Gazumped yet again. You’ve got to feel heart sorry for the Georgians.
Japan have reluctantly had to forego their anticipated place in the proposed Eight Nations Cup tournament that will elongate the Autumn International season to a month and a half, due to their government’s restrictions on movement during the pandemic.
Georgia, so desperate to play at the elite level on a regular basis, immediately offered themselves to fill the gap.
With virtually all their top level players in Western Europe, this seemed a logical move and one to give us all a good feeling about helping Tier Two nations, which everyone in world rugby says they want but few seem willing to enact.
Well, that lasted a week. Now the plan to play the Rugby Championship on one site in New Zealand appears to be being dropped, and replaced with simply the annual Bledisloe Cup battle between New Zealand and Australia.
South Africa are now at a loose end. A great many of their best players are contracted to the Gallagher Premiership, Top 14 and Guinness PRO14 clubs. “Er, Georgia, about what we said last week..?”
Of course, with the pandemic still raging nothing is set in stone, but it seems that the Springboks are set to pull rank – they are World Champions, let’s not forget – and elbow their way into the Eight Nations.
It’s another example of the way South Africa is starting a steady drift towards Europe which will, in the fullness of time, eventually see them part of the Six (or Seven) Nations, I fancy.
The brief of New Zealand’s review into their rugby structure has been confirmed as recommending a severing of Super Rugby ties with South Africa, which leaves their four franchises – the Bulls, Lions, Sharks and Stormers – with nothing to play in.
Then last week the SARU confirmed that they were withdrawing the Cheetahs and the Kings from the PRO14 for next season.
The two teams, previously axed from Super Rugby themselves, didn’t really make a dent in PRO14 either – they played to tiny crowds at home and were pretty dreadful when they came to play in Europe.
But it appears this was not just a pandemic process but a pre-emptive move; South Africa want to shift the four Super franchises into what would become a PRO16.
I don’t really see much downside to this; the quality of the four teams will improve the league and raise standards, the two-conference system levels to eight teams each, and we’ll see a better control over the number of games played.
I entirely get the desire of some for a British and Irish league, but to be honest, that’s simply not happening.
The Gallagher Premiership is in the inevitable process of fencing itself off even from other English clubs – although they’ll all wait for the disgraced Saracens to get back on their feet first – and for 25 years now Welsh domestic rugby has sat on one side of Offa’s Dyke pleading desperately for the English to take them in.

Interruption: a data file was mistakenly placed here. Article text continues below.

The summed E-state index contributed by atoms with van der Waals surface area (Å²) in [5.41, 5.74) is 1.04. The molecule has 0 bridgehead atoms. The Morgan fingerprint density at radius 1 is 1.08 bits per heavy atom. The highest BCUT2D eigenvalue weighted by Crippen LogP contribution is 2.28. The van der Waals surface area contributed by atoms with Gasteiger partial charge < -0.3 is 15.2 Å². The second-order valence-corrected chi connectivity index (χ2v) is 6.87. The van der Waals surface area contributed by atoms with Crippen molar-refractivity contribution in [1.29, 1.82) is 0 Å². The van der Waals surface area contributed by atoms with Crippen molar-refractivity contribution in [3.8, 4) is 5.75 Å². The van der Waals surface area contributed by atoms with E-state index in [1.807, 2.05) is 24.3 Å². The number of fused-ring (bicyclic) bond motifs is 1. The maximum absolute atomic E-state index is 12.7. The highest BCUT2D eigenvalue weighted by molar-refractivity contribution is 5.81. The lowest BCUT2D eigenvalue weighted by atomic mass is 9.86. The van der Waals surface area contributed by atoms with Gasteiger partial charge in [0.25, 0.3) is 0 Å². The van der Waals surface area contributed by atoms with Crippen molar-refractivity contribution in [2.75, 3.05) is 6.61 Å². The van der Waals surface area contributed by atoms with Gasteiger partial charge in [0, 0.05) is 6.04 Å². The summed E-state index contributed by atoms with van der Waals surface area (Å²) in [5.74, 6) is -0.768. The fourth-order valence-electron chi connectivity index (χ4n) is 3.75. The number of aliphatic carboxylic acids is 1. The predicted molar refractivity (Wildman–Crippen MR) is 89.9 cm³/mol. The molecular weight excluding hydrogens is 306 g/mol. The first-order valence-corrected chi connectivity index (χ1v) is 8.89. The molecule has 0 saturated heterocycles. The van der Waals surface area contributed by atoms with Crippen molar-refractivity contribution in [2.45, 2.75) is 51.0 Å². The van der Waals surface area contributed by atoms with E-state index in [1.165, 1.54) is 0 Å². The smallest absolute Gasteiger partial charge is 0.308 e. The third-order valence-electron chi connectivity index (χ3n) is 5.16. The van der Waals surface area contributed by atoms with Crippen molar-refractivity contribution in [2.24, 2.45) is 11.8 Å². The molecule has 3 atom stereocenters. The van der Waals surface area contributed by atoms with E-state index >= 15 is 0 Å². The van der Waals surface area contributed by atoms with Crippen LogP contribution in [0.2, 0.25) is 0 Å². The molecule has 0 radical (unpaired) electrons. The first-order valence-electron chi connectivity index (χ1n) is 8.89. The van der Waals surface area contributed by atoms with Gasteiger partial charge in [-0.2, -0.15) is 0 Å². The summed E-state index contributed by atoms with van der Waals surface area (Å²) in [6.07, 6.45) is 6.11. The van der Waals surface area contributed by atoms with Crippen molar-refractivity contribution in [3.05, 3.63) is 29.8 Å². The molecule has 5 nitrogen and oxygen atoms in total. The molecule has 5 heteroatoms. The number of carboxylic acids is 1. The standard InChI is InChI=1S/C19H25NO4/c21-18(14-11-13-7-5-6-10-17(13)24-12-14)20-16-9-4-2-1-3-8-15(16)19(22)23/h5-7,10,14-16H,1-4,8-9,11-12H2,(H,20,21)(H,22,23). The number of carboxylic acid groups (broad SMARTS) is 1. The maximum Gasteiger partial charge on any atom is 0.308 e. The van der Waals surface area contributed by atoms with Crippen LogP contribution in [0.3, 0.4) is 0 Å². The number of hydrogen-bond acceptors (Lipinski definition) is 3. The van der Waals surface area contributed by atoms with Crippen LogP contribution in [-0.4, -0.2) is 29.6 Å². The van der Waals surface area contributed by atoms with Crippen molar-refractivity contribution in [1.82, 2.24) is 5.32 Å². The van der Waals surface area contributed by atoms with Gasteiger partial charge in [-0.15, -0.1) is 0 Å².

It’s a love that has never been even slightly reciprocated. The GP might be tempted by Leinster or Munster or Ulster, but the rest of the PRO12/14/16 hold absolutely no appeal for them.
And it would undermine the Heineken Cup, which remains Irish rugby’s only avid interest outwith their international team.
So we should be looking at ways to strengthen the PRO12/14/16, and bringing in the South African teams will do this. The sizeable whack of cash from their TV backers and big crowds at Jo’burg, Cape Town, Durban and Pretoria won’t be anything of a detriment either.
And the Heineken Champions’ Cup? It’s not actually been a “European” cup in name at least since the last restructuring. Again, money and investment from a major rugby market like South Africa could talk.
And all this means, almost inevitably I think, that the Springboks themselves will find their way into rugby’s greatest annual spring-time attraction. They can resurrect the old-style three-game series with the All Blacks and Wallabies in the summer international windows.
Traditionalists will shudder. I think the whole idea is really exciting, actually.
Same old Edinburgh? Surely not…
Edinburgh are in a PRO14 semi-final this weekend hosting Ulster, and now’s surely the time to put their old failings entirely to bed.
You’ve always been able to rely on their underachievement. The club would do something promising or even surprising – the 2011-12 Heineken Cup run was the most surprising of all – only to fail when it counted.
Even when resurgent under Richard Cockerill, the club have lost a PRO14 play-off quarter-final, two home Challenge Cup quarter-finals, and a home Champions Cup quarter-final.
With Ulster stumbling out of the post-lockdown blocks – and without talisman British Lion Iain Henderson – now is surely the time for Edinburgh.
Leinster in the final – most probably – is another matter entirely, but Edinburgh should get there at least. Then it’s about taking the next step forward.